Cookies and Cream has become a mainstream protein bar flavor, and is usually a successful one. Who doesn’t like Oreos (other than, say, Donald Trump). I’ve posted before how Clmbat Crunch bars are generally one of the better ones on the market. Unfortunately, their Cookies and Cream flavor is not one of the better options.
The flavor is reasonable, but the problem is the texture. While the trademark crispy top layer is still there, the interior is a bit too tough and chewy. The whole appeal of cookies and cream is the crunch of the cookie, which is wholly lacking here. It’s not a terrible bar, but the other Combat Crunch flavors (with a few exceptions, like Birthday Cake and Chocolate Brownie) are much better.
Like the Pure Protein bars, the Fit Crunch bars are small relative to their competition. In contrast, however, they have a more interesting layered construction with different texture. There’s a cookie-like layer, a soft filling layer, and a bit of chew. The bars are sweet and candy-like, but don’t have the artificial chemical sweetener aftertaste that many competitors have. As long as you don’t mind the sweetness and small size, these are one of the better tasting bars on the market.
I have mixed feelings about Mission1 bars. They are relatively balanced nutritionally, not excessively sweet, and have reasonably well-chose flavors. They can also come across as a bit bland and uninspired. The best of the bunch is the Cookies and Cream variety. While a bit on the dry and crumbly side, it avoids the tough and chewy texture that soils so many protein bars, including their own Chocolate Chip Cookie Dough flavor
Chocolate Brownie falls somewhere in between. Others have liked it to a large Tootsie Roll, which is a reasonable description. It is not quite as tough and chewy, but it’s a close call. The dense chocolate flavor is similar, and there is a textural homgeneity that is a bit boring. While the flavor is distinctly chocolate, there is nothing remotely brownie-like in the texture. Pass on this one.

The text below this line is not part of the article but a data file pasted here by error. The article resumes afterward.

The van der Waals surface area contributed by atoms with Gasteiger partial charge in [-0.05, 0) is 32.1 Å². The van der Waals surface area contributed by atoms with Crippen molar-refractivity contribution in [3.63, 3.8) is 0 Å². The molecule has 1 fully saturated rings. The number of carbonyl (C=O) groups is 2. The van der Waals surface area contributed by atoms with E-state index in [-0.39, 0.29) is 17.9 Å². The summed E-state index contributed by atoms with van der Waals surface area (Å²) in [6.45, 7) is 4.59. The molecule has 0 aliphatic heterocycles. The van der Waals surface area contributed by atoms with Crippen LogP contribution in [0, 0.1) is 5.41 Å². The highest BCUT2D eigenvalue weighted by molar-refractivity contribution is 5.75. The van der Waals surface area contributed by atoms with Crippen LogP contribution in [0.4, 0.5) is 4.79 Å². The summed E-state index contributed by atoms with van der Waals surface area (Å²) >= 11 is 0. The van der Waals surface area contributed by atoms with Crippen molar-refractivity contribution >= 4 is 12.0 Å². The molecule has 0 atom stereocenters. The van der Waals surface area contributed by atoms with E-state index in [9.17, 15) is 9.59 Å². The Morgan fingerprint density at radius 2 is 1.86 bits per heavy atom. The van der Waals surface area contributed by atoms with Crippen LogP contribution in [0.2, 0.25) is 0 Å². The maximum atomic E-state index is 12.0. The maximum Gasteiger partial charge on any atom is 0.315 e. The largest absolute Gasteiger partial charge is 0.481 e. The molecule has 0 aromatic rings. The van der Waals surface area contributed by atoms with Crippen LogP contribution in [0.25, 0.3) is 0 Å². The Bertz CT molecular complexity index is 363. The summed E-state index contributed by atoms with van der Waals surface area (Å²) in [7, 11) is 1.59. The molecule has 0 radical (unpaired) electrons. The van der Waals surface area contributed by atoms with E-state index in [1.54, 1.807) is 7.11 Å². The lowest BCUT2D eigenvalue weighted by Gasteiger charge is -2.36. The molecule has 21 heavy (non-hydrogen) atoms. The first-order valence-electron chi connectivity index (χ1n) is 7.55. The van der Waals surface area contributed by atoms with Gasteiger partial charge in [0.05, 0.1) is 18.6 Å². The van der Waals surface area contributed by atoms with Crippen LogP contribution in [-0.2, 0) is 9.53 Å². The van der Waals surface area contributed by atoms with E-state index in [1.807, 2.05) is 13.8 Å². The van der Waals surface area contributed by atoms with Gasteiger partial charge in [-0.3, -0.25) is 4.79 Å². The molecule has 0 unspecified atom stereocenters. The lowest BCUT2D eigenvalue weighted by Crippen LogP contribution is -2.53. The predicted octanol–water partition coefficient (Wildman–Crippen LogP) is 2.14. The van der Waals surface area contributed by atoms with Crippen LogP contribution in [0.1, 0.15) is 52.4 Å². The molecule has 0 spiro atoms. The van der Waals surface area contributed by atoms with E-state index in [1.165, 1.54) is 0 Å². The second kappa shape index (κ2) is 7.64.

Chocolate Peanut Butter is a standard flavor among protein bars, and with good reason. The combination of a chocolate coating with a peanut butter filling is a classic combination from the candy world, and works well most of the time in protein bar format. Combat Crunch’s solution is no different. There is a bit of the protein bar excessive chewiness, but this is offset by a softer coating and a crunchy topping. No one is going to be fooled into thinking that they are eating a Reese’s Peanut Butter cup: this is far less sweet and the peanut flavor could stand to be a bit stronger. It’s not Combat Crunch’s best flavor, nor is it the worst. It’s a middle of the road standby that is reliable. Like all Combat Crunch bars, it is substantial and filling, despite having a similar nutritional profile to smaller bars.
Many nutrition bars have silly names, but “Grenade Carb Killa” certainly is in contention for the most ridiculous. The bar itself is also somewhat unusual. Lacking the taffy-like texture of most high protein bars, Grenade is soft and considerably less sweet than its competitors. The flavor is quite mild, perhaps excessively so. The chocolate cream flavor has a layer of soft white filling reminiscent of a very mild cream cheese. This gives the entire bar a cheesecake-like impression.
I give the bar credit for being different than many others. Of the bars I have sampled, it is closest to the Pure Protein line, but the sweetness is more muted. Unfortunately, so is the flavor. It’s benign, but ultimately not worth a repurchase.
This may not be a fair review, but this highlights the risks in potentially low-turnover “limited edition” bars. I purchased two of these bars, and both were by far the worst I have tasted. They were dry, chalky, hard and essentially inedible. Maybe I got a bad batch, but both bars tasted the same. I had to throw them out after two bites. Steer clear.
These Premier Protein bars have a considerably higher sugar content than many of the competition, and this is reflected in the sweetness. I have yet to be disappointed by any of the flavors, and the Peanut Butter Caramel is no exception. Many protein bar flavors are mimicked by other companies, which can lead to some monotony in the choices available. However, Peanut Butter Caramel is not one of them. It is one of the few flavors to offer an interesting combination that does not include chocolate. If you are not a fan of sweet bars, however, you may want to steer clear of this line.